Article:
An Augmented Virtuality Navigation System for Arthroscopic Knee Surgery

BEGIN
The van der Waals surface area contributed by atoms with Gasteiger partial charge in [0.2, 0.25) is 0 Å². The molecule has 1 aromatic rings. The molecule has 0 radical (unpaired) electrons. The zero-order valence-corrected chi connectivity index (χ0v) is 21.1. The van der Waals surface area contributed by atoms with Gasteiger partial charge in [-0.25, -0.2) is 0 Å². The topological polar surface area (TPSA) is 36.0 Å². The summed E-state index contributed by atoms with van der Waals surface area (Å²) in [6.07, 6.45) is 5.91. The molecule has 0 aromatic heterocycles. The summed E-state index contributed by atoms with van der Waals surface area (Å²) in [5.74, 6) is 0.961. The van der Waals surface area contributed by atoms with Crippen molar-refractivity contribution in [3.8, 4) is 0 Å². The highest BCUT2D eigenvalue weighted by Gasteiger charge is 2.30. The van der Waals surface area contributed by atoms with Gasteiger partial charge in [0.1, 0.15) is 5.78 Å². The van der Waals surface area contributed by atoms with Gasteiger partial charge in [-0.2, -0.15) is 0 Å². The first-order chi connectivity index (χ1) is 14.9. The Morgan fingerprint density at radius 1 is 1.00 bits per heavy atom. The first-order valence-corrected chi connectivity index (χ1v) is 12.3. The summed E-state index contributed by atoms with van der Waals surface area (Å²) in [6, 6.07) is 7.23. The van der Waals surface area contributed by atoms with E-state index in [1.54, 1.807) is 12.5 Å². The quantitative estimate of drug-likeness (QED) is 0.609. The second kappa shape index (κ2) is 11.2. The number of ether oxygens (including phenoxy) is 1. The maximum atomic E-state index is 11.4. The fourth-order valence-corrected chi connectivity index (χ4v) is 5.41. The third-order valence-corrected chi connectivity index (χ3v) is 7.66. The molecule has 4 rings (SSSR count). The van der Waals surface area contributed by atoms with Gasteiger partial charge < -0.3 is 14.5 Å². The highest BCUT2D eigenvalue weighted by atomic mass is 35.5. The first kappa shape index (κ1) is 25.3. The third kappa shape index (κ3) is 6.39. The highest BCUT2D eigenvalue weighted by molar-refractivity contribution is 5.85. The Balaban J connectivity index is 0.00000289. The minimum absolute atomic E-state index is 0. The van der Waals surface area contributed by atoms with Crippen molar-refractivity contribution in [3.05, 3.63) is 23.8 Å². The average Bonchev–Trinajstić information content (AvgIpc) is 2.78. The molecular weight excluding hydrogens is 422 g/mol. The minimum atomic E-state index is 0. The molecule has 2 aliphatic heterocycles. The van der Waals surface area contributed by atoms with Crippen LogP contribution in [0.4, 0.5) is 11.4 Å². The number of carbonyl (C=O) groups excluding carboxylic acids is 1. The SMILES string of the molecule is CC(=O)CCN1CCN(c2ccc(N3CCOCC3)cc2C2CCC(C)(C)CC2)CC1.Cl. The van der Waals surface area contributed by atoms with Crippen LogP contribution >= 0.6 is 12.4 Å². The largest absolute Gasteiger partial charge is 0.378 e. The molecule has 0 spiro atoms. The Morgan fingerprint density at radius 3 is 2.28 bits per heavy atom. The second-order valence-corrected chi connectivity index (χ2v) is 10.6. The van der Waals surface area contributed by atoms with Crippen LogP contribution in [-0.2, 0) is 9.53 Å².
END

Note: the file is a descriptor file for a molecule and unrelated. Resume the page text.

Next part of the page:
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Arthroscopic knee surgery can be challenging because there is no intuitive relationship between the arthroscopic image, shown on a screen above the patient, and the camera in the surgeon's hand. As a result, arthroscopic surgeons require extensive training and experience. This thesis describes a computer system to help improve target acquisition in arthroscopy by visualizing the location and alignment of an arthroscope using augmented virtuality. A 3D computer model of the patient's joint (from CT) is shown, along with a model of the tracked arthroscopic probe and the projection of the camera image onto the virtual joint. We performed a user study to determine the effectiveness of this navigated display; the study showed that for novice residents, the navigated display improved target acquisition. However, residents with at least two years of experience performed worse. For surgeons, no effect on performance was found.